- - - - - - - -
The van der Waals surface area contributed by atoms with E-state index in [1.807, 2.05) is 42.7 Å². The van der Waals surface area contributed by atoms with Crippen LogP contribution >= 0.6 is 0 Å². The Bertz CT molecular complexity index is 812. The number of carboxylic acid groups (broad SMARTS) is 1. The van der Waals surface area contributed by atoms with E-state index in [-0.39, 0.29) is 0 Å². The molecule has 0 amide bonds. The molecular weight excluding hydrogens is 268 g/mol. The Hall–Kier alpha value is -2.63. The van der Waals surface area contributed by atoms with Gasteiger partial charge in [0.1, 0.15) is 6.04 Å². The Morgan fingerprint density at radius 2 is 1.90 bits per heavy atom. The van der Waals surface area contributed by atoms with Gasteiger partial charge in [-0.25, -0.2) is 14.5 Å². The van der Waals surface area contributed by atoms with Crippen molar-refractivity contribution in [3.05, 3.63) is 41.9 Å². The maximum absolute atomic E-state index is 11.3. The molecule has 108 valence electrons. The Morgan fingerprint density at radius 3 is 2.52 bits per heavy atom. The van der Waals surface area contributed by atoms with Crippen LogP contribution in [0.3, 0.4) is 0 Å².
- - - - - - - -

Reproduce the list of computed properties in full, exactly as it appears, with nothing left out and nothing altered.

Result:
The van der Waals surface area contributed by atoms with E-state index in [1.807, 2.05) is 42.7 Å². The van der Waals surface area contributed by atoms with Crippen LogP contribution >= 0.6 is 0 Å². The Bertz CT molecular complexity index is 812. The number of carboxylic acid groups (broad SMARTS) is 1. The van der Waals surface area contributed by atoms with E-state index in [-0.39, 0.29) is 0 Å². The molecule has 0 amide bonds. The molecular weight excluding hydrogens is 268 g/mol. The Hall–Kier alpha value is -2.63. The van der Waals surface area contributed by atoms with Gasteiger partial charge in [0.1, 0.15) is 6.04 Å². The Morgan fingerprint density at radius 2 is 1.90 bits per heavy atom. The van der Waals surface area contributed by atoms with Gasteiger partial charge in [-0.25, -0.2) is 14.5 Å². The van der Waals surface area contributed by atoms with Crippen molar-refractivity contribution in [3.05, 3.63) is 41.9 Å². The maximum absolute atomic E-state index is 11.3. The molecule has 108 valence electrons. The Morgan fingerprint density at radius 3 is 2.52 bits per heavy atom. The van der Waals surface area contributed by atoms with Crippen LogP contribution in [0.3, 0.4) is 0 Å².